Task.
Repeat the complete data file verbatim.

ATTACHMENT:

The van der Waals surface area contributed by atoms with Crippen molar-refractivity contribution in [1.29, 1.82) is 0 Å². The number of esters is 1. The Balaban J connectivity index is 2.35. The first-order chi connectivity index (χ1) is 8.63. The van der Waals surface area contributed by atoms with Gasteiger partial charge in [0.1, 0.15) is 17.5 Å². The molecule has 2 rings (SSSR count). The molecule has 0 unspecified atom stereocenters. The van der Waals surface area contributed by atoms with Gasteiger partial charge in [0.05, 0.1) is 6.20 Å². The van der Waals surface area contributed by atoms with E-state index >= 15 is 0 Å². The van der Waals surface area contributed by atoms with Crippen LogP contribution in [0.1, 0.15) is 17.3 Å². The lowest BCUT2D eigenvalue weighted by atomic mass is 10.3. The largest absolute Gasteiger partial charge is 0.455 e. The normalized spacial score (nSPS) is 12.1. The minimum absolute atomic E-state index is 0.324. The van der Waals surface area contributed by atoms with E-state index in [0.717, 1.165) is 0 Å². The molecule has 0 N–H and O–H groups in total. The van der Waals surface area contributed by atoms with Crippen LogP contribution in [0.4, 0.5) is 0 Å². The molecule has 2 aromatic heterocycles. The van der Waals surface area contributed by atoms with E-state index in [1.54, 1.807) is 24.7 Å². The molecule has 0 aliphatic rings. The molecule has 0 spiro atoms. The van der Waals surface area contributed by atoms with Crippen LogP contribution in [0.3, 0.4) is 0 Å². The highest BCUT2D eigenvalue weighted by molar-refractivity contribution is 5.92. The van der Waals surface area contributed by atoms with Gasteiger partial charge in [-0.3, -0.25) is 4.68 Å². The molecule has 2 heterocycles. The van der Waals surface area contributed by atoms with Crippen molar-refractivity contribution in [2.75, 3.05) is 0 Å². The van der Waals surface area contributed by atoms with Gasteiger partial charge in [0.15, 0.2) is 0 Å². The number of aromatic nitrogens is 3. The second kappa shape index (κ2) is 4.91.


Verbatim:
The van der Waals surface area contributed by atoms with Crippen molar-refractivity contribution in [1.29, 1.82) is 0 Å². The number of esters is 1. The Balaban J connectivity index is 2.35. The first-order chi connectivity index (χ1) is 8.63. The van der Waals surface area contributed by atoms with Gasteiger partial charge in [0.1, 0.15) is 17.5 Å². The molecule has 2 rings (SSSR count). The molecule has 0 unspecified atom stereocenters. The van der Waals surface area contributed by atoms with Gasteiger partial charge in [0.05, 0.1) is 6.20 Å². The van der Waals surface area contributed by atoms with E-state index >= 15 is 0 Å². The van der Waals surface area contributed by atoms with Crippen LogP contribution in [0.1, 0.15) is 17.3 Å². The lowest BCUT2D eigenvalue weighted by atomic mass is 10.3. The largest absolute Gasteiger partial charge is 0.455 e. The normalized spacial score (nSPS) is 12.1. The minimum absolute atomic E-state index is 0.324. The van der Waals surface area contributed by atoms with E-state index in [0.717, 1.165) is 0 Å². The molecule has 0 N–H and O–H groups in total. The van der Waals surface area contributed by atoms with Crippen LogP contribution in [0.4, 0.5) is 0 Å². The molecule has 2 aromatic heterocycles. The van der Waals surface area contributed by atoms with E-state index in [1.54, 1.807) is 24.7 Å². The molecule has 0 aliphatic rings. The molecule has 0 spiro atoms. The van der Waals surface area contributed by atoms with Crippen LogP contribution in [0.3, 0.4) is 0 Å². The highest BCUT2D eigenvalue weighted by molar-refractivity contribution is 5.92. The van der Waals surface area contributed by atoms with Gasteiger partial charge in [-0.3, -0.25) is 4.68 Å². The molecule has 2 heterocycles. The van der Waals surface area contributed by atoms with Crippen molar-refractivity contribution in [2.75, 3.05) is 0 Å². The van der Waals surface area contributed by atoms with Gasteiger partial charge in [0.15, 0.2) is 0 Å². The number of aromatic nitrogens is 3. The second kappa shape index (κ2) is 4.91.